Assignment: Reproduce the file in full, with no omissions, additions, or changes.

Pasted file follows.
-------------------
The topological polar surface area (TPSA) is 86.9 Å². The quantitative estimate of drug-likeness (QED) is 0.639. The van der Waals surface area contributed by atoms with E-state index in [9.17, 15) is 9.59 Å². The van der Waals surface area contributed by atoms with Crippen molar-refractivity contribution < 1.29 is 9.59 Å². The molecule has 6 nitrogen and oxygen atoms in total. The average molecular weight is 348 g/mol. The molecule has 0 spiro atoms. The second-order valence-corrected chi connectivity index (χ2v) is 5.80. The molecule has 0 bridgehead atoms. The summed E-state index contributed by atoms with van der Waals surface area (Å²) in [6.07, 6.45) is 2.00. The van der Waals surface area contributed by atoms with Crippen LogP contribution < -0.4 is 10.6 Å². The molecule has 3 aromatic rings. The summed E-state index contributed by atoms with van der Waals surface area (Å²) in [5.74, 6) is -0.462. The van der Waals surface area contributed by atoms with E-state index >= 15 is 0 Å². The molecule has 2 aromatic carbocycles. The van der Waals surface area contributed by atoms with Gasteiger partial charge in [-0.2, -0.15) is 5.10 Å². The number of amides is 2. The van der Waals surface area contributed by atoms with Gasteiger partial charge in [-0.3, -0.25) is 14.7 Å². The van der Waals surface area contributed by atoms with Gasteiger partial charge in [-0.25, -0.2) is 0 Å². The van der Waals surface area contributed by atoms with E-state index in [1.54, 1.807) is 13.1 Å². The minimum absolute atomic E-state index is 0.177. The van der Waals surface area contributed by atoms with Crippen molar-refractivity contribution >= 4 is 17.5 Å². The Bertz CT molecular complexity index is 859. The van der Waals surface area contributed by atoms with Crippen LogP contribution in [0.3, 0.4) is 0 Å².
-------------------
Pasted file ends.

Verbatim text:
The topological polar surface area (TPSA) is 86.9 Å². The quantitative estimate of drug-likeness (QED) is 0.639. The van der Waals surface area contributed by atoms with E-state index in [9.17, 15) is 9.59 Å². The van der Waals surface area contributed by atoms with Crippen molar-refractivity contribution < 1.29 is 9.59 Å². The molecule has 6 nitrogen and oxygen atoms in total. The average molecular weight is 348 g/mol. The molecule has 0 spiro atoms. The second-order valence-corrected chi connectivity index (χ2v) is 5.80. The molecule has 0 bridgehead atoms. The summed E-state index contributed by atoms with van der Waals surface area (Å²) in [6.07, 6.45) is 2.00. The van der Waals surface area contributed by atoms with Crippen LogP contribution < -0.4 is 10.6 Å². The molecule has 3 aromatic rings. The summed E-state index contributed by atoms with van der Waals surface area (Å²) in [5.74, 6) is -0.462. The van der Waals surface area contributed by atoms with E-state index >= 15 is 0 Å². The molecule has 2 aromatic carbocycles. The van der Waals surface area contributed by atoms with Gasteiger partial charge in [-0.2, -0.15) is 5.10 Å². The number of amides is 2. The van der Waals surface area contributed by atoms with Gasteiger partial charge in [-0.3, -0.25) is 14.7 Å². The van der Waals surface area contributed by atoms with Gasteiger partial charge in [-0.25, -0.2) is 0 Å². The van der Waals surface area contributed by atoms with E-state index in [1.54, 1.807) is 13.1 Å². The minimum absolute atomic E-state index is 0.177. The van der Waals surface area contributed by atoms with Crippen molar-refractivity contribution >= 4 is 17.5 Å². The Bertz CT molecular complexity index is 859. The van der Waals surface area contributed by atoms with Crippen LogP contribution in [0.3, 0.4) is 0 Å².